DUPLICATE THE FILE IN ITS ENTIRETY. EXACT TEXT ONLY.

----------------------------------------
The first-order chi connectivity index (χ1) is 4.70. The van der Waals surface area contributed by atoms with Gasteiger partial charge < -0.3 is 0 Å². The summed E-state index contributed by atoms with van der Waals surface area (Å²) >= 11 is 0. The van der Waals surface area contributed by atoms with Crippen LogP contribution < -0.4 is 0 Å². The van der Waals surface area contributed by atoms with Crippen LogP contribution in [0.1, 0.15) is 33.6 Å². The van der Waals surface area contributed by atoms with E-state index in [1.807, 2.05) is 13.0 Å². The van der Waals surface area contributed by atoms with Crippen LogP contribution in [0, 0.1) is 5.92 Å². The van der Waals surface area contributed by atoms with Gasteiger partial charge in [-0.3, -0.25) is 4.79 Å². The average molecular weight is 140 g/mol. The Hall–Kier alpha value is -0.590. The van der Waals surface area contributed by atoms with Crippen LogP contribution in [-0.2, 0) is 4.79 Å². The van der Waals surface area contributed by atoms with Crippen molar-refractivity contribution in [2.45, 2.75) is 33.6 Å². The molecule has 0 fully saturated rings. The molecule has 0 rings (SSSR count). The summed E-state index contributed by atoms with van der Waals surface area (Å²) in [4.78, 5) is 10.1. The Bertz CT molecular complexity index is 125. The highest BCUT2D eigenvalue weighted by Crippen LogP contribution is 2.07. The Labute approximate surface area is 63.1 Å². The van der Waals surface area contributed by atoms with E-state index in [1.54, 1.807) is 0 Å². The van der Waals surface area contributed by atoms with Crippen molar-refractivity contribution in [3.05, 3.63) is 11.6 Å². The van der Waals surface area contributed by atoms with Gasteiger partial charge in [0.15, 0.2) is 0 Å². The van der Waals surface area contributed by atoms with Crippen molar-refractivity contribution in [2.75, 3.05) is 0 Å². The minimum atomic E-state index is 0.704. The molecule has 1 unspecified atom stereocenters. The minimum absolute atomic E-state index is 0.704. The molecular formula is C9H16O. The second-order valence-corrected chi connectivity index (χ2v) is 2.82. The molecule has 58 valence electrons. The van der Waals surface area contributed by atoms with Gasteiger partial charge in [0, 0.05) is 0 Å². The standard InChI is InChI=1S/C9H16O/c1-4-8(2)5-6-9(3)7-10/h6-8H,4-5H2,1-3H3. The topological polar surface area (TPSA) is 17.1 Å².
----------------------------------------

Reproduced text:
The first-order chi connectivity index (χ1) is 4.70. The van der Waals surface area contributed by atoms with Gasteiger partial charge < -0.3 is 0 Å². The summed E-state index contributed by atoms with van der Waals surface area (Å²) >= 11 is 0. The van der Waals surface area contributed by atoms with Crippen LogP contribution < -0.4 is 0 Å². The van der Waals surface area contributed by atoms with Crippen LogP contribution in [0.1, 0.15) is 33.6 Å². The van der Waals surface area contributed by atoms with E-state index in [1.807, 2.05) is 13.0 Å². The van der Waals surface area contributed by atoms with Crippen LogP contribution in [0, 0.1) is 5.92 Å². The van der Waals surface area contributed by atoms with Gasteiger partial charge in [-0.3, -0.25) is 4.79 Å². The average molecular weight is 140 g/mol. The Hall–Kier alpha value is -0.590. The van der Waals surface area contributed by atoms with Crippen LogP contribution in [-0.2, 0) is 4.79 Å². The van der Waals surface area contributed by atoms with Crippen molar-refractivity contribution in [2.45, 2.75) is 33.6 Å². The molecule has 0 fully saturated rings. The molecule has 0 rings (SSSR count). The summed E-state index contributed by atoms with van der Waals surface area (Å²) in [4.78, 5) is 10.1. The Bertz CT molecular complexity index is 125. The highest BCUT2D eigenvalue weighted by Crippen LogP contribution is 2.07. The Labute approximate surface area is 63.1 Å². The van der Waals surface area contributed by atoms with E-state index in [1.54, 1.807) is 0 Å². The van der Waals surface area contributed by atoms with Crippen molar-refractivity contribution in [3.05, 3.63) is 11.6 Å². The van der Waals surface area contributed by atoms with Gasteiger partial charge in [0.15, 0.2) is 0 Å². The van der Waals surface area contributed by atoms with Crippen molar-refractivity contribution in [2.75, 3.05) is 0 Å². The minimum atomic E-state index is 0.704. The molecule has 1 unspecified atom stereocenters. The minimum absolute atomic E-state index is 0.704. The molecular formula is C9H16O. The second-order valence-corrected chi connectivity index (χ2v) is 2.82. The molecule has 58 valence electrons. The van der Waals surface area contributed by atoms with Gasteiger partial charge in [0, 0.05) is 0 Å². The standard InChI is InChI=1S/C9H16O/c1-4-8(2)5-6-9(3)7-10/h6-8H,4-5H2,1-3H3. The topological polar surface area (TPSA) is 17.1 Å².